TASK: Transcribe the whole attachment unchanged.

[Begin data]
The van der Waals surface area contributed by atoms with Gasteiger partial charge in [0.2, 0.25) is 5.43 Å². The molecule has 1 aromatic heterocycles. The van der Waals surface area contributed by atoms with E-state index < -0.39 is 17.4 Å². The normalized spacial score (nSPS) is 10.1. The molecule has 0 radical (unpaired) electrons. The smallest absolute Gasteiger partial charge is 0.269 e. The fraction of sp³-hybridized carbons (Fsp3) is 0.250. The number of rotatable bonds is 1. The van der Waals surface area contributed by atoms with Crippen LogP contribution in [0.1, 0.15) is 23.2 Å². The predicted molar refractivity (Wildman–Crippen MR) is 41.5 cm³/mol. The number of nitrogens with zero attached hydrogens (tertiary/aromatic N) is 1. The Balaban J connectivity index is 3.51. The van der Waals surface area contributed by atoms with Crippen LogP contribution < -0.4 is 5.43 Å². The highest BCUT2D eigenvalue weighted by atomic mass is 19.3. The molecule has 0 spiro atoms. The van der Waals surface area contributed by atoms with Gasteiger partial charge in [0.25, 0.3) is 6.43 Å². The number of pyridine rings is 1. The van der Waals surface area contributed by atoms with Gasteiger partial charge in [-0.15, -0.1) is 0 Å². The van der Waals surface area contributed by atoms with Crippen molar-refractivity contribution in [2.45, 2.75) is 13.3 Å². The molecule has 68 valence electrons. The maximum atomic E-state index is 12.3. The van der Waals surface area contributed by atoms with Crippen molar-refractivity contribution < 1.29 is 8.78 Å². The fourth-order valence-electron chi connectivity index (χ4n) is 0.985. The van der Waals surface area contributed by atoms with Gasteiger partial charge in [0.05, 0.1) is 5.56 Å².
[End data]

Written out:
The van der Waals surface area contributed by atoms with Gasteiger partial charge in [0.2, 0.25) is 5.43 Å². The molecule has 1 aromatic heterocycles. The van der Waals surface area contributed by atoms with E-state index < -0.39 is 17.4 Å². The normalized spacial score (nSPS) is 10.1. The molecule has 0 radical (unpaired) electrons. The smallest absolute Gasteiger partial charge is 0.269 e. The fraction of sp³-hybridized carbons (Fsp3) is 0.250. The number of rotatable bonds is 1. The van der Waals surface area contributed by atoms with Crippen LogP contribution in [0.1, 0.15) is 23.2 Å². The predicted molar refractivity (Wildman–Crippen MR) is 41.5 cm³/mol. The number of nitrogens with zero attached hydrogens (tertiary/aromatic N) is 1. The Balaban J connectivity index is 3.51. The van der Waals surface area contributed by atoms with Crippen LogP contribution < -0.4 is 5.43 Å². The highest BCUT2D eigenvalue weighted by atomic mass is 19.3. The molecule has 0 spiro atoms. The van der Waals surface area contributed by atoms with Gasteiger partial charge in [0.25, 0.3) is 6.43 Å². The number of pyridine rings is 1. The van der Waals surface area contributed by atoms with Gasteiger partial charge in [-0.15, -0.1) is 0 Å². The van der Waals surface area contributed by atoms with Crippen molar-refractivity contribution in [2.45, 2.75) is 13.3 Å². The molecule has 68 valence electrons. The maximum atomic E-state index is 12.3. The van der Waals surface area contributed by atoms with Crippen molar-refractivity contribution < 1.29 is 8.78 Å². The fourth-order valence-electron chi connectivity index (χ4n) is 0.985. The van der Waals surface area contributed by atoms with Gasteiger partial charge in [0.05, 0.1) is 5.56 Å².